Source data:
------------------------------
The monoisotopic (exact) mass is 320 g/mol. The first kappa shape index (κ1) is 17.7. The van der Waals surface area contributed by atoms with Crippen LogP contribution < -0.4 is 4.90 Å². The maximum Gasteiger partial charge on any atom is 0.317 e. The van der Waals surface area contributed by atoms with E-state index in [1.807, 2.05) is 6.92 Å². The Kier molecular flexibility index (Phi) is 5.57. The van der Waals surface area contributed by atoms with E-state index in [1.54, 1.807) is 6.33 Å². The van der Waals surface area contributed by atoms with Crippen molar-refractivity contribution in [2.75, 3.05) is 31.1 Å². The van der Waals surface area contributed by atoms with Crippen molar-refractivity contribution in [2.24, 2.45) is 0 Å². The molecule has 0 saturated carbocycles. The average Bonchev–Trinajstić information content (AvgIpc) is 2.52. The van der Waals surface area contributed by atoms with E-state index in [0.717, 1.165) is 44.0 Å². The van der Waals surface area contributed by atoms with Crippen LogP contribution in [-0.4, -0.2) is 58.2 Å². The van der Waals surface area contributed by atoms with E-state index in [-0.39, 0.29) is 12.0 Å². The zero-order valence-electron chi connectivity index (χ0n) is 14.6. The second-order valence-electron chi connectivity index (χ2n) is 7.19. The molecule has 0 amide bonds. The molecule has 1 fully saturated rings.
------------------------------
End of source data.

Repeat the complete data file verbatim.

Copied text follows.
The monoisotopic (exact) mass is 320 g/mol. The first kappa shape index (κ1) is 17.7. The van der Waals surface area contributed by atoms with Crippen LogP contribution < -0.4 is 4.90 Å². The maximum Gasteiger partial charge on any atom is 0.317 e. The van der Waals surface area contributed by atoms with E-state index in [1.807, 2.05) is 6.92 Å². The Kier molecular flexibility index (Phi) is 5.57. The van der Waals surface area contributed by atoms with E-state index in [1.54, 1.807) is 6.33 Å². The van der Waals surface area contributed by atoms with Crippen molar-refractivity contribution in [2.75, 3.05) is 31.1 Å². The van der Waals surface area contributed by atoms with Crippen molar-refractivity contribution in [2.24, 2.45) is 0 Å². The molecule has 0 saturated carbocycles. The average Bonchev–Trinajstić information content (AvgIpc) is 2.52. The van der Waals surface area contributed by atoms with E-state index in [0.717, 1.165) is 44.0 Å². The van der Waals surface area contributed by atoms with Crippen LogP contribution in [-0.4, -0.2) is 58.2 Å². The van der Waals surface area contributed by atoms with E-state index in [-0.39, 0.29) is 12.0 Å². The zero-order valence-electron chi connectivity index (χ0n) is 14.6. The second-order valence-electron chi connectivity index (χ2n) is 7.19. The molecule has 0 amide bonds. The molecule has 1 fully saturated rings.